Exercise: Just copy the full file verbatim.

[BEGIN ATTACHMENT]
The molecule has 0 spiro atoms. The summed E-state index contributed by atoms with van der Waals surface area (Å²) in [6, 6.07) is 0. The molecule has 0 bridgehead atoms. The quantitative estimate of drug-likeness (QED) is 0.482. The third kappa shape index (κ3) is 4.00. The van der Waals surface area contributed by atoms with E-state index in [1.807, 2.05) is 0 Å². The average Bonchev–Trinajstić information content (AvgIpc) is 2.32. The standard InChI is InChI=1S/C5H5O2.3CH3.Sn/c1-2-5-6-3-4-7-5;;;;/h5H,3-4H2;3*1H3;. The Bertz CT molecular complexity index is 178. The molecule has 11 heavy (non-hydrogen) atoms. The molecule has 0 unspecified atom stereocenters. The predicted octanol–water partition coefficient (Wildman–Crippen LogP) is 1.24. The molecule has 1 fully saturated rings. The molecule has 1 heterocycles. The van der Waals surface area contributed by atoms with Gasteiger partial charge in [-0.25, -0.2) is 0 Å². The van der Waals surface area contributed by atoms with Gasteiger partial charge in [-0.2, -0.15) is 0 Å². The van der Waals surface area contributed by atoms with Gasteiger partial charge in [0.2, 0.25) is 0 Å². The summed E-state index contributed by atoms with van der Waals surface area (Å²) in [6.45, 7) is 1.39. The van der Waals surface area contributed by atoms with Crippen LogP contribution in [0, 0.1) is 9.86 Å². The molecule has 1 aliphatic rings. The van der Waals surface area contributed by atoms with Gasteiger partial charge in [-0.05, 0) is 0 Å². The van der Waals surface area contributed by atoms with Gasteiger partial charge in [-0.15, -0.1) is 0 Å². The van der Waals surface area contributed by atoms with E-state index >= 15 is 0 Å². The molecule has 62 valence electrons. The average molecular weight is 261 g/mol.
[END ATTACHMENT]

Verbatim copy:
The molecule has 0 spiro atoms. The summed E-state index contributed by atoms with van der Waals surface area (Å²) in [6, 6.07) is 0. The molecule has 0 bridgehead atoms. The quantitative estimate of drug-likeness (QED) is 0.482. The third kappa shape index (κ3) is 4.00. The van der Waals surface area contributed by atoms with E-state index in [1.807, 2.05) is 0 Å². The average Bonchev–Trinajstić information content (AvgIpc) is 2.32. The standard InChI is InChI=1S/C5H5O2.3CH3.Sn/c1-2-5-6-3-4-7-5;;;;/h5H,3-4H2;3*1H3;. The Bertz CT molecular complexity index is 178. The molecule has 11 heavy (non-hydrogen) atoms. The molecule has 0 unspecified atom stereocenters. The predicted octanol–water partition coefficient (Wildman–Crippen LogP) is 1.24. The molecule has 1 fully saturated rings. The molecule has 1 heterocycles. The van der Waals surface area contributed by atoms with Gasteiger partial charge in [-0.25, -0.2) is 0 Å². The van der Waals surface area contributed by atoms with Gasteiger partial charge in [-0.2, -0.15) is 0 Å². The van der Waals surface area contributed by atoms with Gasteiger partial charge in [0.2, 0.25) is 0 Å². The summed E-state index contributed by atoms with van der Waals surface area (Å²) in [6.45, 7) is 1.39. The van der Waals surface area contributed by atoms with Crippen LogP contribution in [0, 0.1) is 9.86 Å². The molecule has 1 aliphatic rings. The van der Waals surface area contributed by atoms with Gasteiger partial charge in [-0.05, 0) is 0 Å². The van der Waals surface area contributed by atoms with Gasteiger partial charge in [-0.15, -0.1) is 0 Å². The van der Waals surface area contributed by atoms with E-state index >= 15 is 0 Å². The molecule has 62 valence electrons. The average molecular weight is 261 g/mol.